TOC’s Chief Editor, Andrew Loh, is currently in Berlin, Germany, for the International Bloggers’ Tour. 15 political bloggers were invited by the German government to attend the tour, which includes meeting with various German blogging practitioners, lawyers and experts in various fields. The 15 socio-political bloggers are an eclectic mix – from countries such as Ghana, China, Bahrain, Nigeria, Switzerland, Azerbaijan, Egypt, Costa Rica, Saudi Arabia and the Czech Republic, among others. This is the first time that such a gathering is being organised by the German government.
“The press is called upon to contribute to the creation of a public opinion which in return is enabled to execute its democratic rights in an informed and responsible manner,” says Jan Monikes, an expert on media law in Germany who has acted as an advisor to the German Federal government. He currently runs a consultancy firm advising various corporations and non-governmental organizations.
Monikes was addressing 15 international political bloggers, including this writer, who have been invited by the German government to Berlin on a 10-day “bloggers tour”. The meeting is to allow the bloggers to understand where Germany stands in terms of New Media, particularly with respect to political bloggers in the sphere of (citizen) journalism.
“Press rights are protected and censorship is prohibited by virtue of Article 5, para 1 of the Grundgesetz (or Basic Law) – the “Freedom of the Press”, Monikes explains. Specifically, Article 5 of the law says:
“Every person shall have the right freely to express and disseminate his opinions in speech, writing, and pictures, and to inform himself without hindrance from generally accessible sources. Freedom of the press and freedom of reporting by means of broadcasts and films shall be guaranteed. There shall be no censorship.”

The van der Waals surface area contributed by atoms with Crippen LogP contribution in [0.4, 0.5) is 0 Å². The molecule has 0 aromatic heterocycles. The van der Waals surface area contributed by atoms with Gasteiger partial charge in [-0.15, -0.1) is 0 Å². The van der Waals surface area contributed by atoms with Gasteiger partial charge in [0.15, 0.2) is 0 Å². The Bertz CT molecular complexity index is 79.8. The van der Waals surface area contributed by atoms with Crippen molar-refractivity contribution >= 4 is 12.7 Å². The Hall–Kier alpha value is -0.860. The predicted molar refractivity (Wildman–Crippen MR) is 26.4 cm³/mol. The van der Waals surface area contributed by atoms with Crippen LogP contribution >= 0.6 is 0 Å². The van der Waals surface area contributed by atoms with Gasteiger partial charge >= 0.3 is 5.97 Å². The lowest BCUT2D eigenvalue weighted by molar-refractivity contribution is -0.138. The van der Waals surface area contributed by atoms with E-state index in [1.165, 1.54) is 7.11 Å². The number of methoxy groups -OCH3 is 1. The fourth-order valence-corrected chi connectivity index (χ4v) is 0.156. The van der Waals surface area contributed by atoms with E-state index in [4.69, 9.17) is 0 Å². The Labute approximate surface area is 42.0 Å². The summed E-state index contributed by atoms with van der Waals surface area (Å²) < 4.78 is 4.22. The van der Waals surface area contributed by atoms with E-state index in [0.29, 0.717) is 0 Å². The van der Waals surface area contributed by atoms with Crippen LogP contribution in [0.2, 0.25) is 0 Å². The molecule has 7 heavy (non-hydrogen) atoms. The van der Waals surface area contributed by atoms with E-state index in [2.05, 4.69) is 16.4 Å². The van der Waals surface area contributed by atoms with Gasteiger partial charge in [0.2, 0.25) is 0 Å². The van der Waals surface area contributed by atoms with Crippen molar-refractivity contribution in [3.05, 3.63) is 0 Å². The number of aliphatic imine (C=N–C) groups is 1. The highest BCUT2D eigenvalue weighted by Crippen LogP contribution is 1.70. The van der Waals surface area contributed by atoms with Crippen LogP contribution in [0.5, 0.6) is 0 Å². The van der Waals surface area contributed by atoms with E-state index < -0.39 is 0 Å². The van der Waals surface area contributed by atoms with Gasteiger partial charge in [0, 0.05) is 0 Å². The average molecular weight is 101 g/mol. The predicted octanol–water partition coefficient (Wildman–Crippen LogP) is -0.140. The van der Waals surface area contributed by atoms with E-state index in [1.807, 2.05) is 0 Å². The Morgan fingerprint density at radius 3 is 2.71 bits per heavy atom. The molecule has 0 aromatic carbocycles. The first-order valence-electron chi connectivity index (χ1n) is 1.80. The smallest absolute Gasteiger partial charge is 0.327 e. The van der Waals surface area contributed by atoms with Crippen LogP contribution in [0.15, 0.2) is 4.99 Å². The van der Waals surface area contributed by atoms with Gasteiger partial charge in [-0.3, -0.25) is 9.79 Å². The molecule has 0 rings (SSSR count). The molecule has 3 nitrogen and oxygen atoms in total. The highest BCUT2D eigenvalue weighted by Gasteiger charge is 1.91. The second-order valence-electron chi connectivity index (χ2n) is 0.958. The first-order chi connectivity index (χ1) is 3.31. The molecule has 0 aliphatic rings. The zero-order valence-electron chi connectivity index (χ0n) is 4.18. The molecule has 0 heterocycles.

If you are wondering why protection of the press and its freedom in Germany are so explicitly enshrined in law, Monikes gives an answer: the press has a central role in Germany because of the country’s past with Hitler and Nazism. Primarily, guaranteeing the press’s independence enables it to be a check on the excesses of government. In short, it is democracy at its most fundamental level where the power lies with the people.
In Germany, one does not need approval from the authorities to run a newspaper or even to start a publishing company in the country.
This is all well and good, you might say. But New Media is presenting a new challenge to the authorities which, as Monikes explains, is trying to grapple with this new beast. One of the problems which the authorities face is applying the existing legislation – which was created for the mainstream printed press and the broadcast media – to new areas such as the Internet and in particular, blogging.
It is not a simple thing to do. Indeed, the German government, perhaps still mindful of the nation’s historical past, seems to be keen to rein in netizens (including bloggers) who go to extremes in expressing their views. Monikes himself admits to being “one of these lawyers” who will go after such netizens, although he does not work for the authorities but would represent aggrieved private individuals or organizations.
There are several things which are clearly out-of-bounds (OB) in Germany and are explicitly laid down in law. One of these is that no one is allowed to deride or denigrate the Federal President. The reason is that the President is just a symbol of the nation and has virtually no power. Thus, like the national flag, one is expected to show utmost respect for him.